Benziger’s principal assessment system is called the BTSA (Benziger Thinking Styles Assessment), and it’s also available online as the eBTSA from the Benziger website, where you can learn more about Katherine Benziger and her ideas. I’d also strongly recommend you read Katherine’s book, Thriving in Mind, available via her website. The book enables the reader to perform a basic personality assessment using the Benziger model, which is highly illuminating.
Here is a brief overview of Katherine Benziger’s model: The brain has four specialized areas. Each is responsible for different brain functions (which imply strengths, behavior and thinking style). The specialized areas are called ‘modes’:
Brain assessment – personality assessing
Each of us possesses natural strengths in only one of these specialised areas, which causes us to favour and use a certain style ahead of others. (Outside of that one style, we may have strengths and weaknesses which are based on what competencies we have been exposed to, or developed, and indeed which competencies we have not been exposed to.) Dr Benziger refers to the natural specialised area as the preferred thinking and behavioural mode. If you buy the book there’s an excellent and simple assessment to illustrate this point, although it relies on complete honesty when answering – if you are ‘falsifying your type’ then you will distort the analysis.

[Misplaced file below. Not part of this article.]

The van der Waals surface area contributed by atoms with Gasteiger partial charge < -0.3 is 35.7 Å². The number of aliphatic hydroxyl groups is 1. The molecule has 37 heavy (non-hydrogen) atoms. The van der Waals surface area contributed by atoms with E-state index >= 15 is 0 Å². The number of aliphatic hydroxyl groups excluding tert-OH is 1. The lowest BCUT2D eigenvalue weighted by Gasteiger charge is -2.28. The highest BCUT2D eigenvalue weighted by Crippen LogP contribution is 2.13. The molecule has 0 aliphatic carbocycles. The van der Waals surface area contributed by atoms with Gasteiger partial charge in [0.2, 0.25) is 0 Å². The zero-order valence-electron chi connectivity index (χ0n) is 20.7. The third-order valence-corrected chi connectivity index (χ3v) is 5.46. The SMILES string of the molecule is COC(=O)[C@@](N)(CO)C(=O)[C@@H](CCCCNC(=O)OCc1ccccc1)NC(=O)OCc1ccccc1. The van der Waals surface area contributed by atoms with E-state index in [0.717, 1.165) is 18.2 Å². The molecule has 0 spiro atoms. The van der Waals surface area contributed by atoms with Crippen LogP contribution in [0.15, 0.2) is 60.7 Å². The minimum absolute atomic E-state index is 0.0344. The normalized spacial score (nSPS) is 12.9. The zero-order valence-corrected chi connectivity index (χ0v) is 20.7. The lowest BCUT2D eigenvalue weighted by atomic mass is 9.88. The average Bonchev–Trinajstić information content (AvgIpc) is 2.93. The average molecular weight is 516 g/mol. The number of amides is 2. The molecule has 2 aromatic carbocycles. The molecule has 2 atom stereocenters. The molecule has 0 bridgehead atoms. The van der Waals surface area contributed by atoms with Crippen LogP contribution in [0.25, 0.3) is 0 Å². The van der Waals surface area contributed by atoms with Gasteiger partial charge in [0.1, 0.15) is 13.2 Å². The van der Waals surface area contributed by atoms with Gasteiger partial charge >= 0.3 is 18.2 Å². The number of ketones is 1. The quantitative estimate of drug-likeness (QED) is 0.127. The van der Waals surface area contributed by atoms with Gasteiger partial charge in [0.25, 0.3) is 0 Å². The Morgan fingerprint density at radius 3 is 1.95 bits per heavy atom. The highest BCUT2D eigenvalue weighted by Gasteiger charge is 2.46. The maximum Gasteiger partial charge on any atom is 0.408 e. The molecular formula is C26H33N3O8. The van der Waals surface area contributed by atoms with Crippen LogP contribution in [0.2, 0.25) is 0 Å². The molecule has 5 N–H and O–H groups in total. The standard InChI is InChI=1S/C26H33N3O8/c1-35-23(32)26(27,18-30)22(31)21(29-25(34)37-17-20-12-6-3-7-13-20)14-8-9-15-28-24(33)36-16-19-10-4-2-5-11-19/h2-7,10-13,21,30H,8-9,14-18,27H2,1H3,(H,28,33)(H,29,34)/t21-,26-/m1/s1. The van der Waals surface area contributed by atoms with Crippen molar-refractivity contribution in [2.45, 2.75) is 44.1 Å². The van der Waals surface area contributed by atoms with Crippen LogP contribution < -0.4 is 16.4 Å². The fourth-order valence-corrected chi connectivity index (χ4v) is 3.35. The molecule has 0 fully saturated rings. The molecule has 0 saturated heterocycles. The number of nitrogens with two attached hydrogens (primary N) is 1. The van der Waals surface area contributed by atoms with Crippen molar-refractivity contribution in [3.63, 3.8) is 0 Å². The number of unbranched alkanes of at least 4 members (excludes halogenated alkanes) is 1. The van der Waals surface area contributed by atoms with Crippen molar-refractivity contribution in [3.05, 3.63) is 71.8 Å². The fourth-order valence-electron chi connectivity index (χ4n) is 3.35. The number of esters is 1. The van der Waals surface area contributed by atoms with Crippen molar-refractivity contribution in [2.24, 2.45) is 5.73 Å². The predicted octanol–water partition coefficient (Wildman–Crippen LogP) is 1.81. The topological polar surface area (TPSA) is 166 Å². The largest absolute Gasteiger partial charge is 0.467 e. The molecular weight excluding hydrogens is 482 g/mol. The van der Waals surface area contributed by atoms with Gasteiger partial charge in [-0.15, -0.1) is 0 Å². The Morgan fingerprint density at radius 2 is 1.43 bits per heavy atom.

Dr Benziger illustrates a person’s brain dominance (preferences and tendencies) in terms of a brain diagram (viewed from above) when the relative strengths for each specialised area are plotted using scores from an assessment to produce a rhombus or kite shape. There is no right or wrong shape. The diagram is simply a way of visualising the bias of a person’s brain, and the parts used more and better than the others.
Brain type, friendships, marriage and mating
Dr Benziger also makes interesting observations about relationships: Most of us select friends who mirror our brain types. We do this because we feel comfortable with people whose mental preferences are like our own. If we find a friend with a near-identical brain type they are likely to become a ‘best friend’.
The four most common brain developed patterns are: Double Basal, Double Left, Double Frontal and Double Right. As a rule people with such developed patterns find and make friends easiest, because there are simply more of them around than any other developed brain patterns. Single-brained people and multi-dominant triple- and whole-brained people find it more difficult to find friends, especially close friends because, simply there are not many people who have developed so many modes.
The search for a marriage and mating partner is different. Rather than try to ‘mirror’, we tend to choose marriage and mating partners with brain types that will complement our own, that will cover our weaknesses. Understanding your own brain type, and therefore strengths and weaknesses, is helpful for self-development, managing relationships, managing teams, and generally being as fulfilled in life as we can be. Knowing your own strengths gives you confidence to take on responsibilities and projects in your own skill areas, and knowing your own weaknesses shows you where you need to seek help and advice.
The Brain Type model also explains very clearly that hardly anyone is good at everything, and even those who are, have other issues and challenges that result from their multi-skilled nature.